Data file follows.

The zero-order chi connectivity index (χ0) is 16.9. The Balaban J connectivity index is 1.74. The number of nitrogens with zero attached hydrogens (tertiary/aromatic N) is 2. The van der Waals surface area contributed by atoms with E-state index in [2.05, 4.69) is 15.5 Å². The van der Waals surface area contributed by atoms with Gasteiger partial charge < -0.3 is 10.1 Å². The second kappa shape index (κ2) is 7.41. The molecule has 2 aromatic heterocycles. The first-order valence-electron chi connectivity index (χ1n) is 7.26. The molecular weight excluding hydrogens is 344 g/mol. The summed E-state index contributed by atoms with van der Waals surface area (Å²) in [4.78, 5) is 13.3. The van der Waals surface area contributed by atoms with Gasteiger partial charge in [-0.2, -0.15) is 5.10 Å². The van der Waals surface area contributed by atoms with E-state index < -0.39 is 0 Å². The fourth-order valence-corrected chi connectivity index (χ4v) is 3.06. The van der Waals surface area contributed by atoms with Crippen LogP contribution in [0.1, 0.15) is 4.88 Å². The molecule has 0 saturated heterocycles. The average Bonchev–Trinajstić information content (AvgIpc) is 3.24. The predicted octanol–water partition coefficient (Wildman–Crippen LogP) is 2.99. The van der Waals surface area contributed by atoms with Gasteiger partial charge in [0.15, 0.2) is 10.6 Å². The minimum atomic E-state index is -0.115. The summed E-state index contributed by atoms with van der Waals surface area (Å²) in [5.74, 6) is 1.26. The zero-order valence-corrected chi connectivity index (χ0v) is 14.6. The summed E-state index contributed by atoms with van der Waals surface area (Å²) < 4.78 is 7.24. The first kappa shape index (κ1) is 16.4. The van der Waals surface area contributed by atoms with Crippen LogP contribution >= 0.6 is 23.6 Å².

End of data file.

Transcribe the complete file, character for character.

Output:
The zero-order chi connectivity index (χ0) is 16.9. The Balaban J connectivity index is 1.74. The number of nitrogens with zero attached hydrogens (tertiary/aromatic N) is 2. The van der Waals surface area contributed by atoms with E-state index in [2.05, 4.69) is 15.5 Å². The van der Waals surface area contributed by atoms with Gasteiger partial charge < -0.3 is 10.1 Å². The second kappa shape index (κ2) is 7.41. The molecule has 2 aromatic heterocycles. The first-order valence-electron chi connectivity index (χ1n) is 7.26. The molecular weight excluding hydrogens is 344 g/mol. The summed E-state index contributed by atoms with van der Waals surface area (Å²) in [4.78, 5) is 13.3. The van der Waals surface area contributed by atoms with Gasteiger partial charge in [-0.2, -0.15) is 5.10 Å². The van der Waals surface area contributed by atoms with E-state index < -0.39 is 0 Å². The fourth-order valence-corrected chi connectivity index (χ4v) is 3.06. The van der Waals surface area contributed by atoms with Crippen LogP contribution in [0.1, 0.15) is 4.88 Å². The molecule has 0 saturated heterocycles. The average Bonchev–Trinajstić information content (AvgIpc) is 3.24. The predicted octanol–water partition coefficient (Wildman–Crippen LogP) is 2.99. The van der Waals surface area contributed by atoms with Gasteiger partial charge in [0.15, 0.2) is 10.6 Å². The minimum atomic E-state index is -0.115. The summed E-state index contributed by atoms with van der Waals surface area (Å²) in [5.74, 6) is 1.26. The zero-order valence-corrected chi connectivity index (χ0v) is 14.6. The summed E-state index contributed by atoms with van der Waals surface area (Å²) < 4.78 is 7.24. The first kappa shape index (κ1) is 16.4. The van der Waals surface area contributed by atoms with Crippen LogP contribution >= 0.6 is 23.6 Å².